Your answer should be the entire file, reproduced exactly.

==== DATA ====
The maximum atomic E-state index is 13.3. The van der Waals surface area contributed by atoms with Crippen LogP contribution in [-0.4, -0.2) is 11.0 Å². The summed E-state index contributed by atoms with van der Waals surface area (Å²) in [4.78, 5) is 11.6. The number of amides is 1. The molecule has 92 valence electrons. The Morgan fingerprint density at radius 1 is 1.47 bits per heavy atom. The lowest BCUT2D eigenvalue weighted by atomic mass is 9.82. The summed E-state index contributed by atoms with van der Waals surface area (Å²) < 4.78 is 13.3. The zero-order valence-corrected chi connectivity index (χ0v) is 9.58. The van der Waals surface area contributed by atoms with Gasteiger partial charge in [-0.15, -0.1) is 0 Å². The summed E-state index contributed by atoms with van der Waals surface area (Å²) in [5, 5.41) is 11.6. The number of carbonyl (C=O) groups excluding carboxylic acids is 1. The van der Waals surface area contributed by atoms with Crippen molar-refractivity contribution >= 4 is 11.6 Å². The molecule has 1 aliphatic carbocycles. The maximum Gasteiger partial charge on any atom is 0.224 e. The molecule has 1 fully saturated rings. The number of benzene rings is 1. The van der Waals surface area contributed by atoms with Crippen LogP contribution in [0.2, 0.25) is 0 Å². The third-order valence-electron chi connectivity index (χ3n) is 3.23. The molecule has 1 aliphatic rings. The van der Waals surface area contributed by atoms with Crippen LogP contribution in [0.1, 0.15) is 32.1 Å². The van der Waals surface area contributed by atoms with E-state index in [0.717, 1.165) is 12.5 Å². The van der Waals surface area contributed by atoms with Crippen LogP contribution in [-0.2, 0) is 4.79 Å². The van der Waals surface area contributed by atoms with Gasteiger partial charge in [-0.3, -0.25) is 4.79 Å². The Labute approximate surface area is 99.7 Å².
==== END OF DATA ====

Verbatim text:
The maximum atomic E-state index is 13.3. The van der Waals surface area contributed by atoms with Crippen LogP contribution in [-0.4, -0.2) is 11.0 Å². The summed E-state index contributed by atoms with van der Waals surface area (Å²) in [4.78, 5) is 11.6. The number of amides is 1. The molecule has 92 valence electrons. The Morgan fingerprint density at radius 1 is 1.47 bits per heavy atom. The lowest BCUT2D eigenvalue weighted by atomic mass is 9.82. The summed E-state index contributed by atoms with van der Waals surface area (Å²) < 4.78 is 13.3. The zero-order valence-corrected chi connectivity index (χ0v) is 9.58. The van der Waals surface area contributed by atoms with Gasteiger partial charge in [-0.15, -0.1) is 0 Å². The summed E-state index contributed by atoms with van der Waals surface area (Å²) in [5, 5.41) is 11.6. The number of carbonyl (C=O) groups excluding carboxylic acids is 1. The van der Waals surface area contributed by atoms with Crippen molar-refractivity contribution >= 4 is 11.6 Å². The molecule has 1 aliphatic carbocycles. The maximum Gasteiger partial charge on any atom is 0.224 e. The molecule has 1 fully saturated rings. The number of benzene rings is 1. The van der Waals surface area contributed by atoms with Crippen LogP contribution in [0.2, 0.25) is 0 Å². The third-order valence-electron chi connectivity index (χ3n) is 3.23. The molecule has 1 aliphatic rings. The van der Waals surface area contributed by atoms with Crippen LogP contribution in [0.1, 0.15) is 32.1 Å². The van der Waals surface area contributed by atoms with E-state index in [0.717, 1.165) is 12.5 Å². The van der Waals surface area contributed by atoms with Crippen LogP contribution in [-0.2, 0) is 4.79 Å². The van der Waals surface area contributed by atoms with Gasteiger partial charge in [-0.3, -0.25) is 4.79 Å². The Labute approximate surface area is 99.7 Å².